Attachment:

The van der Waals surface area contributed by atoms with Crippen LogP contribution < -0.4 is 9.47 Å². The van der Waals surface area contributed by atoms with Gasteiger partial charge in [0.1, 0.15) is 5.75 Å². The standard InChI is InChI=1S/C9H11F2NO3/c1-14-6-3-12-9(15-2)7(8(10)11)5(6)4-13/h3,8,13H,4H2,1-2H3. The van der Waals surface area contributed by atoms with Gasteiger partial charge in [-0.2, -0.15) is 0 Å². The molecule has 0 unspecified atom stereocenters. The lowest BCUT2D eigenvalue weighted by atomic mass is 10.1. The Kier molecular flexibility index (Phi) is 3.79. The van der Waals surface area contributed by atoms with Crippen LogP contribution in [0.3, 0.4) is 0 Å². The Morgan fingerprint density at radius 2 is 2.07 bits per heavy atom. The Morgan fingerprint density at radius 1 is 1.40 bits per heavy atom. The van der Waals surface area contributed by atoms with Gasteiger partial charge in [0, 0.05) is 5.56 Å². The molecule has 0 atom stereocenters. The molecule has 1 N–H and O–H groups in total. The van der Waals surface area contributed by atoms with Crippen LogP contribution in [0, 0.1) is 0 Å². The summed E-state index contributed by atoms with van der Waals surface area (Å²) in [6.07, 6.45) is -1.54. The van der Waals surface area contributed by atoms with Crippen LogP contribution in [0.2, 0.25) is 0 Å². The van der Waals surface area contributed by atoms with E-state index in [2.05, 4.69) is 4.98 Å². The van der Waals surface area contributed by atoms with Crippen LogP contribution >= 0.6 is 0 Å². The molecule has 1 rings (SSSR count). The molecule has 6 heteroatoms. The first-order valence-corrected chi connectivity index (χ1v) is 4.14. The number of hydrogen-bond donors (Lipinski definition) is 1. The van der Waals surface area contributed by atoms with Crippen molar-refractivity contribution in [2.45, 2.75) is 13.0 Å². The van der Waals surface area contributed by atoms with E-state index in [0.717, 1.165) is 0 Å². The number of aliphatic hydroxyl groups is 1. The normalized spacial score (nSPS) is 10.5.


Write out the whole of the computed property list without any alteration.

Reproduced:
The van der Waals surface area contributed by atoms with Crippen LogP contribution < -0.4 is 9.47 Å². The van der Waals surface area contributed by atoms with Gasteiger partial charge in [0.1, 0.15) is 5.75 Å². The standard InChI is InChI=1S/C9H11F2NO3/c1-14-6-3-12-9(15-2)7(8(10)11)5(6)4-13/h3,8,13H,4H2,1-2H3. The van der Waals surface area contributed by atoms with Gasteiger partial charge in [-0.2, -0.15) is 0 Å². The molecule has 0 unspecified atom stereocenters. The lowest BCUT2D eigenvalue weighted by atomic mass is 10.1. The Kier molecular flexibility index (Phi) is 3.79. The van der Waals surface area contributed by atoms with Crippen LogP contribution in [0.3, 0.4) is 0 Å². The Morgan fingerprint density at radius 2 is 2.07 bits per heavy atom. The Morgan fingerprint density at radius 1 is 1.40 bits per heavy atom. The van der Waals surface area contributed by atoms with Gasteiger partial charge in [0, 0.05) is 5.56 Å². The molecule has 0 atom stereocenters. The molecule has 1 N–H and O–H groups in total. The van der Waals surface area contributed by atoms with Crippen LogP contribution in [0, 0.1) is 0 Å². The summed E-state index contributed by atoms with van der Waals surface area (Å²) in [6.07, 6.45) is -1.54. The van der Waals surface area contributed by atoms with Crippen LogP contribution in [0.2, 0.25) is 0 Å². The van der Waals surface area contributed by atoms with E-state index in [2.05, 4.69) is 4.98 Å². The van der Waals surface area contributed by atoms with Crippen LogP contribution >= 0.6 is 0 Å². The molecule has 1 rings (SSSR count). The molecule has 6 heteroatoms. The first-order valence-corrected chi connectivity index (χ1v) is 4.14. The number of hydrogen-bond donors (Lipinski definition) is 1. The van der Waals surface area contributed by atoms with Crippen molar-refractivity contribution in [2.45, 2.75) is 13.0 Å². The van der Waals surface area contributed by atoms with E-state index in [0.717, 1.165) is 0 Å². The number of aliphatic hydroxyl groups is 1. The normalized spacial score (nSPS) is 10.5.